Remember Your Roots and Keep Them Colored

Spice … that’s salt, right?

By Trena Eiden
Posted 12/15/20

I recently saw a greeting card with a young girl on the front reading a recipe and frowning. The caption read, “What the #&$*is cumin?”

My sentiments exactly.

I hope …

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Remember Your Roots and Keep Them Colored

Spice … that’s salt, right?

Posted

I recently saw a greeting card with a young girl on the front reading a recipe and frowning. The caption read, “What the #&$*is cumin?”

My sentiments exactly.

I hope there’s not a quiz at heaven’s gate on what different spices are used for, because my go-to spice is always salt. If a recipe is supposed to be spicy, I add a lot of salt; if it’s to be mild, I add less. It works for me, the world’s worst culinary expert. If there was a contest for non-edible cuisine, I’d win a trophy in every category — even participation, because I’d be the only dame to show up with a 2-pound tub of salt.

So, what spices, which you’re clueless about, should you have lined up on the window sill to impress your mother-in-law? I’m too late. Gar’s mom has been on to me since the first Thanksgiving dinner I fixed as a newlywed, when she unfortunately said “yes” to an invitation to try her luck with death.

It took us all a little by surprise to find I’d left the giblets in the turkey prior to roasting. It’s good to know, on today’s package directions, it plainly states, “Remove giblets from turkey before cooking.” Thanks for nothing, you jerks at Butterball.

As for spices, cardamom is the world’s third-most expensive, after vanilla and saffron.

Vanilla is a spice? Eureka! I use that, so obviously, I’m a spice expert. Holy! I should write a cookbook.

Cardamom is comprised of several plant seeds which makes it citrusy, minty, spicy and herbal as a conglomeration, but it doesn’t contain salt, so we’ll have to add that. I’m on it.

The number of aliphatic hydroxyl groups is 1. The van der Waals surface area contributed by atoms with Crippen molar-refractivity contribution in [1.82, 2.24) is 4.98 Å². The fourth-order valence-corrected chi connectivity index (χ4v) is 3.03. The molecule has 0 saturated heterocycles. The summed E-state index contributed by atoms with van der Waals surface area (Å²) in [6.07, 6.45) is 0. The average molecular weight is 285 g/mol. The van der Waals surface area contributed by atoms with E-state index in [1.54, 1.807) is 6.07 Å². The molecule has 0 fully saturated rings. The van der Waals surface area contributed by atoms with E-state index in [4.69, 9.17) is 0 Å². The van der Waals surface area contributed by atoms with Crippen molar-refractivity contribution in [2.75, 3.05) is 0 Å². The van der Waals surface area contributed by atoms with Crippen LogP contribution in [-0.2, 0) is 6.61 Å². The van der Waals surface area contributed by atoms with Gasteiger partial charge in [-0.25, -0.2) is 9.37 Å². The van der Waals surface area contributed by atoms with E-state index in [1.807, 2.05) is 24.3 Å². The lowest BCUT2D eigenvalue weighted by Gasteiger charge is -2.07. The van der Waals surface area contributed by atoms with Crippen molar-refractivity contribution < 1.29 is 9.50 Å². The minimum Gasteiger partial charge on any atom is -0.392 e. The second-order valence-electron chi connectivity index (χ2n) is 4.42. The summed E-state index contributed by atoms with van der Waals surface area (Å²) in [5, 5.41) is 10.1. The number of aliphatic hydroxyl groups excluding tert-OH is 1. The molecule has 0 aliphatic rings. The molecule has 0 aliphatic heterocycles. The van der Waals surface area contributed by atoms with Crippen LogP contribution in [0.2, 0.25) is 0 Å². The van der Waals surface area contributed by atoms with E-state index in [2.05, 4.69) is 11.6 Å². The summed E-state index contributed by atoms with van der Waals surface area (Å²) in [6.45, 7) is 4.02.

Marjoram, a cousin to oregano, is used in Italian dishes and has medicinal value, such as properties of anesthesia. Fine, but I’m still going with something a bit more expensive for my surgery, where I don’t wake up in the middle of a heart bypass and think, “Gee, I wish I had a pizza.”

Tarragon is considered a fine herb to the French and can be eaten on chicken, fish and vegetables, similar to salt, says I. Its other name is estragon, and shouldn’t be ingested medicinally by pregnant women, as it can cause bleeding. It did not say if lack of it can cause grouchiness during menopause. Gar is inquiring; I don’t know why.

Caraway, like tarragon, shouldn’t be used in high concentrations during pregnancy. It is, however, held in legendary circles and superstition to have the power to keep lovers from losing interest in one another. At my age, putting a bag over my head before bed has the same benefit for Gar.

Fennel and anise are similar in that they fool you into believing they have something to do with licorice, which they do not. (Licorice comes from the licorice plant and, despite that Hershey’s calls them licorice, red Twizzlers are basically corn syrup.) Anise does give the Greek liquor, Ouzo, its taste — but can it be used as cough syrup on busy toddlers, asks every Mediterranean mother?

Garam masala is a blend of ground spices, full of antioxidants and used extensively in Indian cuisine, which is regretful since the name sounds African, like it’s straight out of Lion King.

Mace is the membrane surrounding nutmeg, thus it’s a less intensely concentrated version of nutmeg, with notes of cinnamon and black pepper. It’s also the brand name for pepper spray, which is put in a can and often unwittingly fumbled, until our only resort is throwing it at a robber.

There’s curry powder, which, we already know for a fact, every foreign-owned motel uses to add fragrance to their sheets.

Cilantro is Spanish for coriander, but only cilantro’s seeds are actually coriander; cilantro’s leaves are cilantro. Spices are complicated.

Saffron was domesticated, an article actually stated, like it’s cousin to a cat, during the Bronze Age, and is the most expensive spice in the world. If that didn’t count me out enough — and let me assure you, that most certainly would count me out enough, since if I’m anything, I’m cheap — is hand harvested. This takes 200 hours of labor per pound and I don’t think we should harvest anything that takes longer than birthing an offspring.

Lastly, is sumac, not to be confused with poison sumac which is, well, poison, but personally wouldn’t be a deal breaker. I could totally use it since Gar is pretty sure I’ve poisoned him for decades, so he feels he’s developed immunities to a lot.

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